*No Friday 55 or Da Count today. Just a bit of absurdity inspired by an overzealous cart checker.
There I was pushing an over-sized cart at the discount grocery warehouse that bears a name with a crude sexual reference. (It always made me wonder if they were intent on gratifying their customers or implying their own service just blows.) After minutes of agonizing thought I'd come up with a brilliant plan, a menu-derived shopping list that was sure to win raves from the hungry teenagers in my house. Today was the day I'd finally get my chance to bring it all to fruition and NOBODY was going to stop me. I grabbed a cart, threw my earth-friendly canvas shopping bags in the bottom, and looked over my shoulder before I slid the list from my pocket.
I shuffled up and down the aisles cultivating the same blank look as the other patrons so as to avoid drawing unwanted attention to myself. I've been in this business almost 20 years. You just can't be too careful. The biggest challenge for me is matching the moseying pace of of the seemingly undead herd when all I want is to execute my brilliant plan and bask in the glory of its completion. Nonetheless, I was careful to plod along dully so I could blend in. I'd come this far and didn't want to mess it up now.
Value packs of cod and flounder fillets, institutional sized boxes of breakfast cereal and crackers, multipacks of various canned goods all went into my cart. I grabbed a bag of organic apples and a jug of skim milk too just to keep up the appearances of being a conscientious mother feeding hungry hordes. I was sure the fist of coupons I handed the cashier would help in that regard as well. I kept it casual as I unloaded the cart onto the conveyor belt and chatted with the cashier. Even when she said I could keep the really heavy items in the cart and she'd scan them where they sat I chucked them up on the belt declaring to everyone in earshot that I had nothing terribly burdensome. In retrospect that may have been my undoing. I was trying too hard.
I paid the bill, took my receipt, and headed for the door. I had just one final hurdle to clear. I'd have to present my receipt and cart at the exit for inspection. On any other day I would have lucked out and gotten James, the sweet retired man with an Irish brogue, who always winked and sent me on my way with barely a glance at receipt or cart contents. I may even have been fortunate enough to pass under the gaze of Chandra who empathized with all the mothers struggling to feed their brood without needing to resort to exotic dancing for grocery money. Not this day. Today I'd have to endure the scrutiny of Carlos. How Carlos affords the bling which hangs so heavily around his neck on the wages of a door checker I'm not sure. It could be that, just like me, there is more to Carlos than meets the eye.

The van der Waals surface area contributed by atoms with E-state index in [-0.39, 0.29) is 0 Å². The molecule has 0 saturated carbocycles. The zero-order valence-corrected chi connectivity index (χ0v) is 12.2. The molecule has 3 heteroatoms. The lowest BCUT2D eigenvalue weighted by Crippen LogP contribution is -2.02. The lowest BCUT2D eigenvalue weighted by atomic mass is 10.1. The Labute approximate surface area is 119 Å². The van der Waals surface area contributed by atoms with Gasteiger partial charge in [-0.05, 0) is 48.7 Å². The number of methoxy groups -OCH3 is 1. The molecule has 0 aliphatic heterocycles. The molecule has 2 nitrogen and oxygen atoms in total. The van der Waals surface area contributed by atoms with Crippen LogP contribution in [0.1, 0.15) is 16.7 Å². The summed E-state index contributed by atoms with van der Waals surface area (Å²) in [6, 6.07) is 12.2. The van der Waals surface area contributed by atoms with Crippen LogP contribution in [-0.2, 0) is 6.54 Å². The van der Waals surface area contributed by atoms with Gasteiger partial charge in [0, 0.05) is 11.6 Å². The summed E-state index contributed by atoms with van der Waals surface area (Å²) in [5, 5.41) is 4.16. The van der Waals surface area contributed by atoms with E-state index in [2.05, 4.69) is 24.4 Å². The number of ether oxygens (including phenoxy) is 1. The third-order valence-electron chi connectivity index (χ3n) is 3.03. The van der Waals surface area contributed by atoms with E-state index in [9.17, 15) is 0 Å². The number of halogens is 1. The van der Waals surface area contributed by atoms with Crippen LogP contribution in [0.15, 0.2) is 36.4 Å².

I slowed the cart to a stop and smiled as I handed the receipt to Carlos meeting his gaze through his fashion eye wear. Keep it cool, girl, you're almost home. He scanned the slip slowly before eying my cart suspiciously. I considered remarking how easy it is to fill one of these rattling buggies to overflowing when you haven't shopped since before Christmas but thought better of it and remained silent. It's a simple rule, better to not begin offering excuses until one is asked to defend oneself. My reticence proved futile anyway when Carlos asked about the 36 count variety pack.
"So you only have one of those, right?"
"36 pack of what?"
"I dunno, it just says 36 count variety pack?"
I spied the big yellow '36' in bubble print standing out on the box of pudding cups and pointed casually, "Yep, right there it is. That's plenty of pudding for my crew. Just one box." He wasn't buying it and continued to search as he peered suspiciously over the rims of his rhinestone encrusted glasses.
"Lotta items in your cart. You sure there's only one box of pudding?"
"Yep, just one." I offered tersely. And then I noticed among the pins on his employee vest, obscured by the gold cutout of his name, was the piece that identified him as a member of the rival gelatin syndicate that had been moving in on the territory of my boss's control of the Mid-Atlantic pudding cartel. The shifty eyes of that custard lackey had been hidden behind his subtly ombre shaded lenses. I leaned in and let him know I was on to him. "Listen, cart man. I'm Tapioca McFlan." He couldn't hide the fear my name struck in his heart. "That's right, I'm right hand to the biggest runner of congealed desserts on the east coast, Big Daddy Knox Blox. Now you just step back and let this cart pass or you may find yourself in the Delaware River wearing a pair of Jello overshoes, you hear?"
Carlos got a little cocky for a moment and retorted, "But Jello floats."
"Not when you substitute gravel for the mandarin oranges and bananas in the mold, you pudding headed, ninny! Now I'm gonna tell you only one more time to let me on my way."
Carlos shook like the half-gelled mess he really was while I stood firm as a creme brulee and stared him down. He meekly stepped aside and I strode out knowing Big Daddy Knox Blox and Tap McFlan had a firm grip on the pudding trade and my kids would get their fix.